State of Wonder by Ann Patchett
I've been a fan of Patchett's since her absolutely amazing novel of 2005, Bel Canto, as well as her memoir Truth & Beauty, and though I've read her other novels, they didn't stick with me as long as Bel Canto has.
In any case, I was eager to read her latest, State of Wonder, which also takes place primarily in South America and which early promotions had said would deliver on mystery and miracles.
In a nutshell, I was disappointed.
It certainly didn't feel miraculous to me.
Perhaps my standards were too high, or my understanding of the novel too trite, but this didn't live up to the hype for me. Dr. Marina Singh, a pharmaceutical research fellow, is sent to the Amazon jungle at the behest of her boss/lover to find out exactly what happened to another colleague who went to check on research progress and died, and to find out exactly how the research of Dr. Annick Swenson was progressing regarding new fertility drugs found deep in the jungle.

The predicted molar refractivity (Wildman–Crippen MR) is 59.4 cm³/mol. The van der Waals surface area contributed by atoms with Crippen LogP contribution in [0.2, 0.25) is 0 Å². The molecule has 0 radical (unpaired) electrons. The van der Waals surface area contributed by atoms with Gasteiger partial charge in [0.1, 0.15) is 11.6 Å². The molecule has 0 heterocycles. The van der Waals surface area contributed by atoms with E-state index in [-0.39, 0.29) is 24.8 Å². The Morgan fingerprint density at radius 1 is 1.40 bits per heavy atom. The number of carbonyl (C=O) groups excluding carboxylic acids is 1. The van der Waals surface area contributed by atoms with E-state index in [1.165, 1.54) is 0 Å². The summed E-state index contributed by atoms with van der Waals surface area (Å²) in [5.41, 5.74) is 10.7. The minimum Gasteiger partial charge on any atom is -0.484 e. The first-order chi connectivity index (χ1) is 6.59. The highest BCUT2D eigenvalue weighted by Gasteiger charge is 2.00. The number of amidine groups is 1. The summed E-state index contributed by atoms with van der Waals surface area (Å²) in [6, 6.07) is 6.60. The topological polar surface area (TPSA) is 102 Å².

On the positive side, Patchett's writing is lovely, and once we hit the jungle, her words are very evocative, and you truly believe that you are there amongst the heat and bugs and trees, so vivid are her descriptions.
On the negative side, though, it took us AGES to *get* to the jungle, the first two thirds of the book meandering along with no real sense of urgency, and when we do finally meet the elusive Dr. Swenson, she's a one-dimensional, undeveloped character - indeed, as all the characters in the novel seem to be. Marina has a lot of emotional and relationship issues, but I felt they weren't fully explored nor resolved, and the last 20 pages of the book or so were so rushed to tie things up in a bow, I feel as though I missed something - it just...ended. There had to be a lot of suspension of disbelief in this novel, and I guess I wasn't joining into that as I read along.
I guess overall I just felt a total lack of engagement from this book - like I was waiting for something to happen or twist or emotionally capture me, and it just...didn't. I'm still a fan of Patchett's prose, and I'm glad I read this latest (if only for my own edification), but it simply didn't resonate with me. At all.
Have you read it? What did you think? Am I just being really harsh? Was it the "wrong book for the wrong time", as sometimes happens?